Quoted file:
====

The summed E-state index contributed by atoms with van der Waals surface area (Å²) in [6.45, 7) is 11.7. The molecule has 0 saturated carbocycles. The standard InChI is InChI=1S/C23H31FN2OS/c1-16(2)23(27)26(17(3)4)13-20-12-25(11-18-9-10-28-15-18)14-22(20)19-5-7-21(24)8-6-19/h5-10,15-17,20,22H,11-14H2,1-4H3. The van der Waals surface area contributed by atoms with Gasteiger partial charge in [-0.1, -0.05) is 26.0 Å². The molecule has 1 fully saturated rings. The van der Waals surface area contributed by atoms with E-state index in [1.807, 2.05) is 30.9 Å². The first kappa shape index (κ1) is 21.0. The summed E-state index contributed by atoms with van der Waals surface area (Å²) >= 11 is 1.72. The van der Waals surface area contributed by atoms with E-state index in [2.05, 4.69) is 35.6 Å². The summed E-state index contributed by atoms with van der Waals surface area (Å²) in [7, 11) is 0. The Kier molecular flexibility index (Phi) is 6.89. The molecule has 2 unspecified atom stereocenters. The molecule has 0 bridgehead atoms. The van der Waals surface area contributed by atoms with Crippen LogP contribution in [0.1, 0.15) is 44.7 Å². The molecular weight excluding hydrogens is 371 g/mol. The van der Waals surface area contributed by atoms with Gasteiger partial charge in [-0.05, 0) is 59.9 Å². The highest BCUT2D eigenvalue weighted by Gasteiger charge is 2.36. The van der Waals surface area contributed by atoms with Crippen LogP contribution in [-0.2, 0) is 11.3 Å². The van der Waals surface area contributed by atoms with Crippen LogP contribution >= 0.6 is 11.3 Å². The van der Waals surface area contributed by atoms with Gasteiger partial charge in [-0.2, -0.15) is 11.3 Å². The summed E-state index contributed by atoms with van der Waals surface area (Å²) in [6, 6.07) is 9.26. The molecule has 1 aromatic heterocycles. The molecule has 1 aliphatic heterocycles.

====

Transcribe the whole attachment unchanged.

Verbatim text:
The summed E-state index contributed by atoms with van der Waals surface area (Å²) in [6.45, 7) is 11.7. The molecule has 0 saturated carbocycles. The standard InChI is InChI=1S/C23H31FN2OS/c1-16(2)23(27)26(17(3)4)13-20-12-25(11-18-9-10-28-15-18)14-22(20)19-5-7-21(24)8-6-19/h5-10,15-17,20,22H,11-14H2,1-4H3. The van der Waals surface area contributed by atoms with Gasteiger partial charge in [-0.1, -0.05) is 26.0 Å². The molecule has 1 fully saturated rings. The van der Waals surface area contributed by atoms with E-state index in [1.807, 2.05) is 30.9 Å². The first kappa shape index (κ1) is 21.0. The summed E-state index contributed by atoms with van der Waals surface area (Å²) >= 11 is 1.72. The van der Waals surface area contributed by atoms with E-state index in [2.05, 4.69) is 35.6 Å². The summed E-state index contributed by atoms with van der Waals surface area (Å²) in [7, 11) is 0. The Kier molecular flexibility index (Phi) is 6.89. The molecule has 2 unspecified atom stereocenters. The molecule has 0 bridgehead atoms. The van der Waals surface area contributed by atoms with Crippen LogP contribution in [0.1, 0.15) is 44.7 Å². The molecular weight excluding hydrogens is 371 g/mol. The van der Waals surface area contributed by atoms with Gasteiger partial charge in [-0.05, 0) is 59.9 Å². The highest BCUT2D eigenvalue weighted by Gasteiger charge is 2.36. The van der Waals surface area contributed by atoms with Crippen LogP contribution in [-0.2, 0) is 11.3 Å². The van der Waals surface area contributed by atoms with Crippen LogP contribution >= 0.6 is 11.3 Å². The van der Waals surface area contributed by atoms with Gasteiger partial charge in [-0.2, -0.15) is 11.3 Å². The summed E-state index contributed by atoms with van der Waals surface area (Å²) in [6, 6.07) is 9.26. The molecule has 1 aromatic heterocycles. The molecule has 1 aliphatic heterocycles.